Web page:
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Heart Burn / GERD

GERD: What is Gastroesophageal Reflux Disease? Gastroesophageal reflux disease, also called GERD is the abnormal backflow of stomach acid and juices into the esophagus. The esophagus is the tube that leads from the throat to the stomach. Gastroesophageal reflux disease occurs in infants too. Infants who have gastroesophageal reflux disease may not gain weight, may have respiratory problems and may develop more slowly.

Why Does Backflow Occur? This backflow occurs when the valve between the lower end of the esophagus and the stomach does not close tightly enough.
Symptoms of Gastroesophageal Reflux Disease: The most common symptom of gastroesophageal reflux disease is a frequent heartburn. Heartburn is often described as a feeling of burning, warmth, heat, or pain just behind the breastbone, commonly referred to as heartburn. The burning sensation usually occurs after eating. If you have pain behind your breastbone, you need to make sure there is not a problem with your heart. Occasional heartburn does not mean you have gastroesophageal reflux disease. In gastroesophageal reflux disease, the heartburn lasts longer and occurs more often.
Other Symptoms of Gastroesophageal Reflux Disease

| A sour or bitter taste in the mouth | Difficulty swallowing | Ear, nose, and throat problems | Chest pain | Nausea, often in the morning |

What Causes Gastroesophageal Reflux Disease? Overeating or bending forward after eating occasionally causes heartburn and a sour taste in the mouth.
Gastroesophageal Reflux Disease and Running: Running can aggravate gastroesophageal reflux disease. It can aggravates gastroesophageal reflux disease because it jostles the stomach and can slow gastric emptying and digestion. To prevent aggravation of gastroesophageal reflux disease while running, eat a small, low-fat meal at least an hour before running. (Fatty foods can trigger heartburn). Maintaining good running posture will also help.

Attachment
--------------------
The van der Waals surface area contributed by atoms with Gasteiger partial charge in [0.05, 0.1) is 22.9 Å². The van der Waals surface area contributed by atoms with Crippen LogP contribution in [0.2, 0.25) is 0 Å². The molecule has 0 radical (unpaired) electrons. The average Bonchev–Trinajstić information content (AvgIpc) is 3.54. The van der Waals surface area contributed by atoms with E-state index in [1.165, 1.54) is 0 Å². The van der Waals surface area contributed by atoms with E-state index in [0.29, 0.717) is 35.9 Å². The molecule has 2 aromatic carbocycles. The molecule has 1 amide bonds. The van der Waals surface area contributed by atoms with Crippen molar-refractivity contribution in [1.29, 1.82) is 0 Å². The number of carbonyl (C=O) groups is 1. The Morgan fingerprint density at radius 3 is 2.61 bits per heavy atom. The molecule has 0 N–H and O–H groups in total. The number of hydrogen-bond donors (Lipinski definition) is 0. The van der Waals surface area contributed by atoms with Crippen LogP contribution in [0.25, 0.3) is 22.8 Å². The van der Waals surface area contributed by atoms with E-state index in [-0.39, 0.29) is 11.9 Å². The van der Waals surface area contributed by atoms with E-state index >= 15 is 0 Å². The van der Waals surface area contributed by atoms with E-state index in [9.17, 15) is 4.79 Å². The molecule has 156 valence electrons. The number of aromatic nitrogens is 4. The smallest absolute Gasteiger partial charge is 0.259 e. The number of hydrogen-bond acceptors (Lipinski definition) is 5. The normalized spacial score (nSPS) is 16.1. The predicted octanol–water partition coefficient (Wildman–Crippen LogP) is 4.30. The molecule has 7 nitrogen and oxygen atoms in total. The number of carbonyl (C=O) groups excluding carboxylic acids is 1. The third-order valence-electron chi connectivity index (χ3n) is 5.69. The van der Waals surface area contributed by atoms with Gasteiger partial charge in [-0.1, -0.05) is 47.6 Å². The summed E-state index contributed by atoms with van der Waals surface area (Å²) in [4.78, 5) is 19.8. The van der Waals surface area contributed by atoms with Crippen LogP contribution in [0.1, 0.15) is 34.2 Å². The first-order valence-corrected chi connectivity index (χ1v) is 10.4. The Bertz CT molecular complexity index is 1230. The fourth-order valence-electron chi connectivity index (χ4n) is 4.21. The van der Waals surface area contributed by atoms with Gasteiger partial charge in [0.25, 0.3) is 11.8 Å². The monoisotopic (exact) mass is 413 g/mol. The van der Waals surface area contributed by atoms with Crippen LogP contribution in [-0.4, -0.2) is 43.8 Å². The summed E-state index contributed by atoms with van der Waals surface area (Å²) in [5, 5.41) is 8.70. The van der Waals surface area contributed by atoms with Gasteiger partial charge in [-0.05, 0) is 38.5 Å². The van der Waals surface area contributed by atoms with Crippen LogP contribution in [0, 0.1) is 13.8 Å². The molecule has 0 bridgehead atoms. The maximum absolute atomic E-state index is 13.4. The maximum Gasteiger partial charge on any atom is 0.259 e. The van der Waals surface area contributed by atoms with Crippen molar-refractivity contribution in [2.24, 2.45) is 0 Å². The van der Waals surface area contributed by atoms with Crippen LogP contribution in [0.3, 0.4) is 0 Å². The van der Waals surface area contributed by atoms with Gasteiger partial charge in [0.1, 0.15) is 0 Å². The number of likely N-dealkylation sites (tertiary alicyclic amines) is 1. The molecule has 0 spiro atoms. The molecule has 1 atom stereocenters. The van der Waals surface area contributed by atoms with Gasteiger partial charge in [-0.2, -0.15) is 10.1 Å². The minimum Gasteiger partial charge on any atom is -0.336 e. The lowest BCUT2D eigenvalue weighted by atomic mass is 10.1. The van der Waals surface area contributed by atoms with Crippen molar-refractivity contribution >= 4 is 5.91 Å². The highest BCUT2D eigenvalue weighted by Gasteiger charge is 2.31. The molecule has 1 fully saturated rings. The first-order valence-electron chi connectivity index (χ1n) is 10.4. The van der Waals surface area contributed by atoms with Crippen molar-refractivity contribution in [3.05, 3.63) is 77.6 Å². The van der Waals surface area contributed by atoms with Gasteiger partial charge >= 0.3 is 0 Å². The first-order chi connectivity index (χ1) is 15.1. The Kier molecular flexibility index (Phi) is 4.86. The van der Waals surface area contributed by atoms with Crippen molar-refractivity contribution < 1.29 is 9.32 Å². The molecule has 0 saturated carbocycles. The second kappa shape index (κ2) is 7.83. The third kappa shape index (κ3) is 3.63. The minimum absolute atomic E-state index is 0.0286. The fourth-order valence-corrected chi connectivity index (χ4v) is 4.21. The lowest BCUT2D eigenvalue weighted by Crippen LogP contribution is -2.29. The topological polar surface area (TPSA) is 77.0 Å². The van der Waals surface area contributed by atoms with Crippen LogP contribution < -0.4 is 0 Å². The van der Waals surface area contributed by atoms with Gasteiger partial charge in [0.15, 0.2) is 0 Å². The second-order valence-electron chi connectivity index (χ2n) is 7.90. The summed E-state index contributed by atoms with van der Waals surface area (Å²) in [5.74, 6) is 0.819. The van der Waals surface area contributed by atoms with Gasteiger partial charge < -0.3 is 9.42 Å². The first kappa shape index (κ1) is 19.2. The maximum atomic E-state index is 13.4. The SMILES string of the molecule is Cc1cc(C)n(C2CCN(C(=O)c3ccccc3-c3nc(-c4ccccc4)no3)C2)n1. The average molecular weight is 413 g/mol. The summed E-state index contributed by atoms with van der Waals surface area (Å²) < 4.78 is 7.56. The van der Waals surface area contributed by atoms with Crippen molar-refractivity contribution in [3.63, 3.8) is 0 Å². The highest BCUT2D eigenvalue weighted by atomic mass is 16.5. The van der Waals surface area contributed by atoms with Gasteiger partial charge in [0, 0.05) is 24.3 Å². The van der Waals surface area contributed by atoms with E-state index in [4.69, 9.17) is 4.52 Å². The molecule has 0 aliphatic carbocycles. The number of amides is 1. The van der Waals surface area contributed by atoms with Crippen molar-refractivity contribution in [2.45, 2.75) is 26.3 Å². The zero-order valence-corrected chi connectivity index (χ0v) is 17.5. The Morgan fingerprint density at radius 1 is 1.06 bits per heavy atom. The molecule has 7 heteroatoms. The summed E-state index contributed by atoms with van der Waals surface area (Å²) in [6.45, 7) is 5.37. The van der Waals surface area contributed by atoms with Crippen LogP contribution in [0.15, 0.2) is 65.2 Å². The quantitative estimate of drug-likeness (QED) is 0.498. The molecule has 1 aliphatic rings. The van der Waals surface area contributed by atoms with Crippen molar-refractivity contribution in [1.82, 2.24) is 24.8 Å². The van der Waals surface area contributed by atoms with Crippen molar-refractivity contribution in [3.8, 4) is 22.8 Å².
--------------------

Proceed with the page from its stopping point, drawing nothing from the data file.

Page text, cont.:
Treatment Options for Gastroesophageal Reflux Disease: Treatments for gastroesophageal reflux disease are aimed at reducing the abnormal backflow of the stomach acid and juices. Some of the most common treatments for gastroesophageal reflux disease are:

| antacids | acid reducers | prescription medication |surgery (in severe cases) |

What is Heart Burn? Heart burn is a discomfort or pain caused by the stomach contents traveling up from the stomach up into the gullet (lower part of your esophagus). The gullet is not made to withstand acid and is irritated and inflamed when acid from the stomach travels up into it. Sometimes the pain caused by heart burn can also be felt in the mid-line of the back. Heartburn has nothing to do with the heart. Heart burn is a digestive problem. Heart burn is usually related to meals and posture and can often be relieved by remedies for indigestion. Most people suffer from heart burn at one time or another during their lifetime. If you have heartburn, you might have a bitter taste in your mouth from stomach acid. Heart burn is also called reflux esophagitis.
What are the Symptoms of Heart Burn? The main symptoms are: burning sensation in the center of the chest and belching.
What Causes Heart Burn? Heart burn is caused by a faulty muscle in the stomach. There is a "flap" at the top of the stomach that stops food from traveling back up into the esophagus. Sometimes the flap doesn't work properly and stomach acid escapes from the stomach. When the acid escapes, heart burn occurs. Factors that contribute to heart burn:pregnancy, smoking, eating large meals, being overweight, and wearing tight clothing around the waist.
Is Heart Burn Caused by Hiatal Hernia? Hiatal hernia is a very common condition. It occurs when the stomach partially sits in the chest cavity through a weakness in the diaphragm. Sometimes, a persistent hiatal hernia can cause heart burn. However, many people who experience heartburn do not have a hiatal hernia. Also, many people with a hiatal hernia do not experience heart burn. Your doctor can determine if heart burn is caused by a hiatal hernia.
Heart Burn Statistics: In the United States, about 50% of the population has heart burn at least once a month. About 7% of the population has heart burn daily.
How is Heart Burn Treated? Heart burn can be treated by antacids or medication provided by your doctor.
Complications of Heart Burn: If heart burn is not controlled, it can cause serious complications. Some common complications of heart burn are:

| Esophagitis | Esophageal bleeding | Esophageal ulcer | Barrett's esophagus | Strictures | Increased risk of esophageal cancer |

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